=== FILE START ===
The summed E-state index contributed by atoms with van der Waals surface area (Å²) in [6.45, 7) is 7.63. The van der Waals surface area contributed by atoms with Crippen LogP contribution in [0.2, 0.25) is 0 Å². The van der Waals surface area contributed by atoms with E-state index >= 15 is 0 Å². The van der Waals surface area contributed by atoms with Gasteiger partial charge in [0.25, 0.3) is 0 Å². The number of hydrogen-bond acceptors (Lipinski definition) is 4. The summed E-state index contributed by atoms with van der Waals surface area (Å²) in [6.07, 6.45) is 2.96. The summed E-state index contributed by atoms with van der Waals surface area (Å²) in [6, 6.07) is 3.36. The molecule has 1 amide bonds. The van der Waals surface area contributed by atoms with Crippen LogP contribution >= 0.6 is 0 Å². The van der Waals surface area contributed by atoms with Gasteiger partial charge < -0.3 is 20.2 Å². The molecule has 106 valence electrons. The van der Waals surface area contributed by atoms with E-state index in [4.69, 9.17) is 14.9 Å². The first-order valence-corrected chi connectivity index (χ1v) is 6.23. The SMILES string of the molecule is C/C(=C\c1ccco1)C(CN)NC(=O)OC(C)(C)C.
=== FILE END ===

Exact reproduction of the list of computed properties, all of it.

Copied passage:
The summed E-state index contributed by atoms with van der Waals surface area (Å²) in [6.45, 7) is 7.63. The van der Waals surface area contributed by atoms with Crippen LogP contribution in [0.2, 0.25) is 0 Å². The van der Waals surface area contributed by atoms with E-state index >= 15 is 0 Å². The van der Waals surface area contributed by atoms with Gasteiger partial charge in [0.25, 0.3) is 0 Å². The number of hydrogen-bond acceptors (Lipinski definition) is 4. The summed E-state index contributed by atoms with van der Waals surface area (Å²) in [6.07, 6.45) is 2.96. The summed E-state index contributed by atoms with van der Waals surface area (Å²) in [6, 6.07) is 3.36. The molecule has 1 amide bonds. The van der Waals surface area contributed by atoms with Crippen LogP contribution >= 0.6 is 0 Å². The van der Waals surface area contributed by atoms with Gasteiger partial charge < -0.3 is 20.2 Å². The molecule has 106 valence electrons. The van der Waals surface area contributed by atoms with E-state index in [4.69, 9.17) is 14.9 Å². The first-order valence-corrected chi connectivity index (χ1v) is 6.23. The SMILES string of the molecule is C/C(=C\c1ccco1)C(CN)NC(=O)OC(C)(C)C.